For the vast majority of small business owners, the hotly debated Hobby Lobby ruling will have no direct impact.
On Monday, the Supreme Court ruled that "closely-held" for-profit corporations (those that are majority owned by five or fewer people) can be granted religious exemptions from certain contraceptive coverage (such as IUDs and the morning-after pill) requiredunder the Affordable Care Act.
Hobby Lobby is by no means a small business -- it has nearly 600 stores and some 13,000 employees. But the Supreme Court's description of "closely held" companies calls into question how far the ruling might extend.
Seventy-eight percent of small businesses are family-owned, according to LIMRA, an insurance trade research firm -- but only 2% of small businesseshave 50 or more employees. This is key to the Hobby Lobby decision becauseany business with fewer than fifty employees is already exempted from the health insurance mandate under the Affordable Healthcare Act.
Of that 2%, businesses would have to prove a "sincere" religious belief in order to be exempt. While it's unclear how the sincerity will be tested (or how many businesses might make this claim), it's unlikely to be in most companies' best interests to go that route.
The actual cost of the contraception to employers is relatively minimal. According to 2011 report from the Actuarial Research Corporation (which used data from 2010) the corporation's estimated annual cost, as part of an insurance plan, is $26 per enrolled female. This amount includes all contraception, like standard birth control pills, which was not disputed in the Hobby Lobby case.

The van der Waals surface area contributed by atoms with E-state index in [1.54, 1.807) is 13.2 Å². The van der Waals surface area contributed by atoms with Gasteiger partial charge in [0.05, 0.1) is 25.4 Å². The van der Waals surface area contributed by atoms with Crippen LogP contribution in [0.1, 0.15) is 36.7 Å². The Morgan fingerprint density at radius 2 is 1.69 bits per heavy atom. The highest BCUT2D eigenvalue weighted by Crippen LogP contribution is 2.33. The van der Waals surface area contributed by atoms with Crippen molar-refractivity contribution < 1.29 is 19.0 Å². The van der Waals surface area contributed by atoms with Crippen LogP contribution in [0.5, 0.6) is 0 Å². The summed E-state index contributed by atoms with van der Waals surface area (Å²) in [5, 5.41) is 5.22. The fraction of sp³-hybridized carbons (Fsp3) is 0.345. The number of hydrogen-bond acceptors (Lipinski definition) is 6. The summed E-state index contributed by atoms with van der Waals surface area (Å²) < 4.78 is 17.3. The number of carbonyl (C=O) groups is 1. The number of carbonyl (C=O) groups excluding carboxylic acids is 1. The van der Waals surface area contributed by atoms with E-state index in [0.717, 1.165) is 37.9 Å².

"From a purely economic perspective, [unintended pregnancies are] going to cost me and my insurance provider a lot more than birth control costs," said Jim Houser, owner of Hawthorne Auto Clinic in Portland, Ore., and executive board member of the Main Street Alliance.
He employs eleven workers -- four of whom are women -- and provides them with complete coverage despite not being legally obligated to do so.
"But, that's not my decision to make," added Houser. "Businesses have absolutely no business being involved in the personal relationships of any employee -- especially with a woman and her doctor."
Houser isn't the only one questioning the Supreme Court's decision. Laurie Sobel, senior policy analyst with the Kaiser Family Foundation, said there are still a lot of questions that need to be answered by the Department of Health & Human Services: How will the new exemption be enforced? Will companies self-certify (as nonprofits do) or will there be some sort of test to determine the sincerity of a company's religious beliefs?
There are also serious concerns about what this might mean for businesses that object to other aspects of health coverage. Justice Ruth Bader Ginsburg raised many of them in her vehement opposition.
"Would the exemption...extend to employers with religiously grounded objections to blood transfusions (Jehovah's Witnesses); antidepressants (Scientologists); medications derived from pigs, including anesthesia, intravenous fluids, and pills coated with gelatin (certain Muslims, Jews, and Hindus); and vaccinations ?" she wrote.
"The court, I fear, has ventured into a minefield," Ginsburg added.
Correction: An earlier version of this article misstated the contraceptive coverage allowed under religions exemptions.